- Book: “Out of Captivity: Surviving 1,967 Days in the Colombian Jungle”
- Author: Marc Gonsalves, Keith Stansell, and Tom Howes, with Gary Brozek
- Publisher: HarperCollins, 2009
Marc, Keith, and Tom were three Americans working as contractors under a government contract. Their job consisted of flying a small plane over the Colombian jungle to find and photograph the strategic locations of the World-famous local guerrilla group, called FARC. All three men had families and children back home in the United States. They were three regular guys, doing a job for a living, working in a dangerous, unstable country but performing a nonhazardous role… or so they thought.
On February 13, 2003 it was just another routine morning and everything was going according to a plan. Tom, Mark, and Keith boarded their plane along with two other fellow colleagues and took off. Just a short while later they crashed in a Colombian jungle. A few minutes after, they were surrounded by a savage gang.
What follows next is a phenomenal story. A story that will make you rethink your own life, and then do it again, and again. All of the things that we take for granted – especially our most basic and essential need, the freedom that we have, was taken brutally away from these men. For the next 5 plus years they had no home, they were constantly on the run facing inhuman conditions, starving, bare-feet, and sometimes even deprived of whatever last “luxury” they had – the basic communication with one another.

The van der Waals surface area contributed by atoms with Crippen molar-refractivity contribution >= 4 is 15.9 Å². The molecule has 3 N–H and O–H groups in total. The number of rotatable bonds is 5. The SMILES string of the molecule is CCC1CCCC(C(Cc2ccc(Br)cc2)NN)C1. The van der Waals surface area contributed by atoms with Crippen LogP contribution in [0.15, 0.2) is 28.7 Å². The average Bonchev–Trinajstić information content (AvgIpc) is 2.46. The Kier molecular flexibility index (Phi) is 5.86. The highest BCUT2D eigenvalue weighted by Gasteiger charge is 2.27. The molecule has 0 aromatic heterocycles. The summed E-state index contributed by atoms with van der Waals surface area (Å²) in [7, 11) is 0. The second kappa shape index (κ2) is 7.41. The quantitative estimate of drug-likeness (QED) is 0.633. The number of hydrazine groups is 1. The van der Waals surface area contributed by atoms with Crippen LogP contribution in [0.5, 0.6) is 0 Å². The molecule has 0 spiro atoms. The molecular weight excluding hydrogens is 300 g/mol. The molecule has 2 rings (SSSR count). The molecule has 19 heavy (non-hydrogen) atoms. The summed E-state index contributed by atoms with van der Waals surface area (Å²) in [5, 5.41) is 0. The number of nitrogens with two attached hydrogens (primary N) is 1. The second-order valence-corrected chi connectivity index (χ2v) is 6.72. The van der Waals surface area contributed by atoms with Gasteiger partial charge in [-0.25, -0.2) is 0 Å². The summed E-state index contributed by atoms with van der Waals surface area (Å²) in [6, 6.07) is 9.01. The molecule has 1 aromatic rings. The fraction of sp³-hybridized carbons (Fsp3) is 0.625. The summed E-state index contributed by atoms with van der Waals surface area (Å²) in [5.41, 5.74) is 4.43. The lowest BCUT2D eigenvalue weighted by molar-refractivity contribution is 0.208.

Colombia has had a very bad and bloody history for the past hundreds of years. This history earned it a very negative reputation of being one of the most dangerous countries in the World. Even though today, in 2016, it is no longer the case since this country has improved its security measures significantly – it was only about 8 years ago when Mark, Keith, and Tom were released from their awful captivity, and things have changed since then.
So, if you’re looking to read a book on Colombia, this particular one will provide you with a wealth of information on what goes on inside the FARC’s World. This gang of outlaws has gained a nasty reputation for being one of the most evil and bloodthirsty illegal, underground organizations in Colombia. They have been terrorizing helpless civilians since 1960s… up until today. Even though no longer considered a threat to the majority of Colombian people and land, they still remain a mystery and no one knows what power and tricks they might still have up in their hat.
“We looked at him and said, “What?,” wondering if he was telling us ahead of time about some decision that had been handed down regarding our fate. Were we going to be shot or something?
He dug at the ground with the heel of his boot.
“I don’t believe that we should take hostages. I know this is wrong. I’m sorry. A number of the other guys, they also don’t believe in kidnapping, but there’s nothing any of us can do about it. We have no choice. If we dissent or do anything to oppose the orders form above, we’ll be killed.”
We paused for a moment to chew on his words. While guards often made passing remarks about not liking our imprisonment, they very rarely seemed as genuine as Eliécer. He didn’t say it, but we understood this much as well: He was willing to do whatever he could to help us as long as it didn’t get him killed or in trouble.” (p. 259)